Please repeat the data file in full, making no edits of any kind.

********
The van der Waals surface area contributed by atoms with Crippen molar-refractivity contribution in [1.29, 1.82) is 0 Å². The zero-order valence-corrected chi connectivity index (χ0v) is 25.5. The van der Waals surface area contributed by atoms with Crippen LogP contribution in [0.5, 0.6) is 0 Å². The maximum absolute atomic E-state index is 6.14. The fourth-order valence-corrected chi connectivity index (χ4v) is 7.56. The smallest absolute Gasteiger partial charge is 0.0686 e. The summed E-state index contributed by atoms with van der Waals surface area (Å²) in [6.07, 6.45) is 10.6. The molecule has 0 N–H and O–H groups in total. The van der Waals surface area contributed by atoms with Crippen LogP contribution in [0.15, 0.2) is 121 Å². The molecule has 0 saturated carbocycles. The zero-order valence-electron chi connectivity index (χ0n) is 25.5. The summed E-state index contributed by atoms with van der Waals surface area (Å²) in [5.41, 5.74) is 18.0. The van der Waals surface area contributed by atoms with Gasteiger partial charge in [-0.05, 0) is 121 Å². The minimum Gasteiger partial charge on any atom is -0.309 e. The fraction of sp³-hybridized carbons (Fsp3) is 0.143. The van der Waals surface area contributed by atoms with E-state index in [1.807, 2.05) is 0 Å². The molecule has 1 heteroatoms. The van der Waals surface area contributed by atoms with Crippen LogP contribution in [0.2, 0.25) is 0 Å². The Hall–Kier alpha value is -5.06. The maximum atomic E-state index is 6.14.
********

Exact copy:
The van der Waals surface area contributed by atoms with Crippen molar-refractivity contribution in [1.29, 1.82) is 0 Å². The zero-order valence-corrected chi connectivity index (χ0v) is 25.5. The van der Waals surface area contributed by atoms with Crippen LogP contribution in [0.5, 0.6) is 0 Å². The maximum absolute atomic E-state index is 6.14. The fourth-order valence-corrected chi connectivity index (χ4v) is 7.56. The smallest absolute Gasteiger partial charge is 0.0686 e. The summed E-state index contributed by atoms with van der Waals surface area (Å²) in [6.07, 6.45) is 10.6. The molecule has 0 N–H and O–H groups in total. The van der Waals surface area contributed by atoms with Crippen LogP contribution in [0.15, 0.2) is 121 Å². The molecule has 0 saturated carbocycles. The zero-order valence-electron chi connectivity index (χ0n) is 25.5. The summed E-state index contributed by atoms with van der Waals surface area (Å²) in [5.41, 5.74) is 18.0. The van der Waals surface area contributed by atoms with Gasteiger partial charge in [-0.05, 0) is 121 Å². The minimum Gasteiger partial charge on any atom is -0.309 e. The fraction of sp³-hybridized carbons (Fsp3) is 0.143. The van der Waals surface area contributed by atoms with E-state index in [1.807, 2.05) is 0 Å². The molecule has 1 heteroatoms. The van der Waals surface area contributed by atoms with Crippen LogP contribution in [0.2, 0.25) is 0 Å². The Hall–Kier alpha value is -5.06. The maximum atomic E-state index is 6.14.